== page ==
Al Stahler: Two stories — Mars and the virus | TheUnion.com
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Al Stahler: Two stories — Mars and the virus

Al Stahler
Columnust
Artist's concept of the robot geologist on Mars.
Photo courtesy NASA/JPL-Caltech

Let’s take a walk in the garden. So as not to get lost, we’ll take a map. We’ll start in the pumpkin patch, and put a dot on the map to show where we are.

We visit the carrot crop, take a break on the broccoli bench, head on to the spinach spot. At every stop, we put another dot on the map.

At the end of our journey, we can connect the dots, and trace our path.

We can do the same with a map of the sky, to trace the paths of the planets, as they move among the stars, one night to the next.

If you have a good view to the east, you’ll see planet Venus, shining bright as the morning star. Much higher in the sky will be the roughly third-quarter moon. And, close to the moon, will be the ruddy planet Mars – the next planet out from the sun, after Earth.

Astronomers have been making such maps of the sky for thousands of years. And they asked, “What would this map look like if we were watching the planets move, not from Earth, but from another viewpoint, looking down on the sun, on the planets, on Earth?”

Not-so-many hundreds of years ago, they came to realize that the planets do not circle Earth, as had been taught. Rather, all the planets – including Earth – circle the sun.

Though we say that Earth and planets “circle” the sun, their orbits are not true circles. Planetary orbits are elliptical – they’re “squashed circles” – which puts each planet sometimes closer to the sun, sometimes farther away.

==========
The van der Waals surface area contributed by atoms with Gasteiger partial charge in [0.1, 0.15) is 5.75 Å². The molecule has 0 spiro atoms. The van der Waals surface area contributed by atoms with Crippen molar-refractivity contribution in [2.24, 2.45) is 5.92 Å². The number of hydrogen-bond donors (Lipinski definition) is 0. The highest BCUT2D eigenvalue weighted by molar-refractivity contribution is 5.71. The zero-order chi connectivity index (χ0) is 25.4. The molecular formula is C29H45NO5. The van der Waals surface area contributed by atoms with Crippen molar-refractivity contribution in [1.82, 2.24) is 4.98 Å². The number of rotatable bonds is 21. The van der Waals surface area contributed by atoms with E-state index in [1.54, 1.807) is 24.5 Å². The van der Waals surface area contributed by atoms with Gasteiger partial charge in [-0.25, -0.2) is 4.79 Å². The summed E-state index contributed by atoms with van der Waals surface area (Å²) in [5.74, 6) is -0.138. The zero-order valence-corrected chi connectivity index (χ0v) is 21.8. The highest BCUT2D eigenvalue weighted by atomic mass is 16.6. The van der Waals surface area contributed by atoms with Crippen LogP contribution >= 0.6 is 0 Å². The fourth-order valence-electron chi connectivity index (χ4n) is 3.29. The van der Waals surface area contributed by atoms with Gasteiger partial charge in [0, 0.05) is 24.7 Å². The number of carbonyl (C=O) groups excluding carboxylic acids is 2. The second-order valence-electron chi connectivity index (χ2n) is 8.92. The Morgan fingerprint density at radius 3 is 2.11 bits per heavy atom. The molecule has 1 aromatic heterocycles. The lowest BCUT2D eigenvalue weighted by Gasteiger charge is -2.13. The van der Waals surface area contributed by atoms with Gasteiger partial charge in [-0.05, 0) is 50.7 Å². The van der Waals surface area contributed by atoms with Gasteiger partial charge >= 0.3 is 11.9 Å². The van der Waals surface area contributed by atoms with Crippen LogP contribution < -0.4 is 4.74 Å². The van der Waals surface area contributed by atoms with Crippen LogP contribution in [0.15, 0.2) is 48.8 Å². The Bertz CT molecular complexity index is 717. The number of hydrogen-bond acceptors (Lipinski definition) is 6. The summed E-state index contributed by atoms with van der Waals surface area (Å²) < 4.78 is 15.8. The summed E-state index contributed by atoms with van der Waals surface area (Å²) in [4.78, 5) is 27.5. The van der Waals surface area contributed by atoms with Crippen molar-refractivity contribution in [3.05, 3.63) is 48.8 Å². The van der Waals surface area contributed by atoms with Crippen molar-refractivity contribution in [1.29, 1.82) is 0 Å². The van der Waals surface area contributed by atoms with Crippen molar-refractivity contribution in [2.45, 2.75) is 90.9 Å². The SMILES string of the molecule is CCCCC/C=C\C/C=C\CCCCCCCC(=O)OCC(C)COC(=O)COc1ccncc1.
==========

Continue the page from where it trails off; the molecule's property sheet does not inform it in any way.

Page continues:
Last Saturday afternoon – 4:34 p.m. – Earth reached its farthest point from the sun. Though we learn in school that Earth lies 93 million miles from the sun, that’s just an average. Last Saturday – and still today – Earth was a good ninety-four-and-a-half million miles out from the sun. Earth is closest to the sun, not in summer, but in winter … which, with various wobbles, conspires to throw our planet into, then pull us out of, an ice age. More about that in another column.

Every planet is closer to the sun at some point in its orbit, farther from the sun at another.

Allow me to suggest you head outside before dawn, either Friday or Saturday. If you have a good view to the east, you’ll see planet Venus, shining bright as the morning star. Much higher in the sky will be the roughly third-quarter moon. And, close to the moon, will be the ruddy planet Mars – the next planet out from the sun, after Earth.

Moving along its elliptical orbit, Mars will be closest to the sun next month. With Earth at its farthest point from the sun, and Mars approaching its closest point, Earth and Mars are approaching each other.

If you want to send a robot geologist to study the rocks of Mars – to see what Mars was like, billions of years ago, when life was just starting out on Earth — to see whether life might also have then been starting out on Mars — the best time to launch would be when the two planets are close.

I was visiting southern California, something over a year ago, to see such a robot geologist being assembled at JPL – NASA’s Jet Propulsion Lab. We can only launch such a mission when Earth and Mars are close – once every two-plus years. So if we want to get our robot geologist to Mars, we’ve got to get it off Earth, and into space, before the middle of August.